Talk about different! He's now enduring the monsoon rains. Here we have drought and seemingly forever clear skies! We have watering restrictions, and now the trees are beginning to die.
It wasn't long ago that Vinaya suffered huge challenges to recover from the massive earthquake in Nepal. Finally he and his family from Kathmandu managed to reach his farm in the countryside after a perilous trip. You can read some of his updates in the May and June archives on the right. They're always really worthwhile.
Here's a beautiful, thoughtful piece from him.
Why Do I Farm?
I have not written anything since a couple of days ago. I have not read anything since a couple of days ago. It is raining cats and dogs, and I’m on my farm.
My experience tells me farming is not a very lucrative job. A farm trader makes more money than the farmer who produces farm produce. A farmer invests more money in farm inputs than he actually gets from his production.
The rate of return is very low in farming. What do I get at the end of one year farming cycle, after cultivating at least five different crops? At most the return of investment. If this is the case, why am I farming, or why did my ancestors devote their lives to farming?
That is because a farmer never gets old. You will see him working on the farm until he dies. There is no retirement plan in farming; as long as you actively participate in life and livelihood, you will never get old. This is the Zen experience I have from farming.
Zen is not a borrowed experience--Zen is my direct experience
The disciple answered, “Alright Master, but first wash your face, hands and feet.”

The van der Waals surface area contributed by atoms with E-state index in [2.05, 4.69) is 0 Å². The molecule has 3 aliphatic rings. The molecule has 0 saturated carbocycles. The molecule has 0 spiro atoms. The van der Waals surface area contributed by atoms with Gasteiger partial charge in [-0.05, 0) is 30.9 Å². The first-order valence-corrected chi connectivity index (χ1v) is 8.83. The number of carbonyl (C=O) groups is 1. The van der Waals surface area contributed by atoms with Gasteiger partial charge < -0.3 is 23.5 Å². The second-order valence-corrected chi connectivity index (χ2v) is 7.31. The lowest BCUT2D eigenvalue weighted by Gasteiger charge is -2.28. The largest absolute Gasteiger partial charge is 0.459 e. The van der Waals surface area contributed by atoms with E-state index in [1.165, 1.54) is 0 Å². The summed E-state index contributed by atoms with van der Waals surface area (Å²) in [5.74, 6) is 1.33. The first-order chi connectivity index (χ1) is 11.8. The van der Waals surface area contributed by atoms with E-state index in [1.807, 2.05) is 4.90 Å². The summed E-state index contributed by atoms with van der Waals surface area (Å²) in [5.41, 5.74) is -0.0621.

After he washed up, the Zen Master called another disciple. “I want you to interpret my dream,” he said.
“I will interpret the dream, Master,” the second disciple answered. “But first pat dry your face with the towel.”
Then the Zen Master summoned another disciple and asked him to interpret his dream.
The third disciple replied, “Master, I will interpret the dream, but you must have your tea first.”
After the Master drank tea, he summoned his three disciples. “I congratulate you,” said the Zen Master. “You have reached Satori (Nirvana) for you did not stand to judge the past. This is what Zen is about. My experience has nothing to do with your knowledge and wisdom. Zen is direct experience.”
After living in a city for more than 30 years, I was back in my ancestral village couple of years ago. Why did I return?
To find truth in life
Some said one, some said two, some said three, but no one said four. The teacher patted the boy who said a cow has three legs. He was wrong, but at least he was near the truth.
Our understanding of the truth is similar to the fable of “Six Blind Men and the Elephant.”
When the six blind men found themselves before an elephant, they tried to explain the animal from their experience of touch.
The man who touched the tail said, “Elephant is like a rope.”
The man who touched the elephant’s belly said, “Elephant is like a wall.”
The man who touched the leg said, “Elephant is like a pillar.”
The man who touched the ear said, “Elephant is like a hand fan.”
The man who touched the trunk said, “Elephant is like a tree branch.”
The man who touched the tusk said, “Elephant is like a stone.”
None of the men could understand the elephant in totality. This fable from Panchantantra, the Hindu book of fables, tells how incomplete we are.
It is well known fact that we perceive truth through our five senses. However, the five senses may not work at the same time, most of the time one is dominated by another.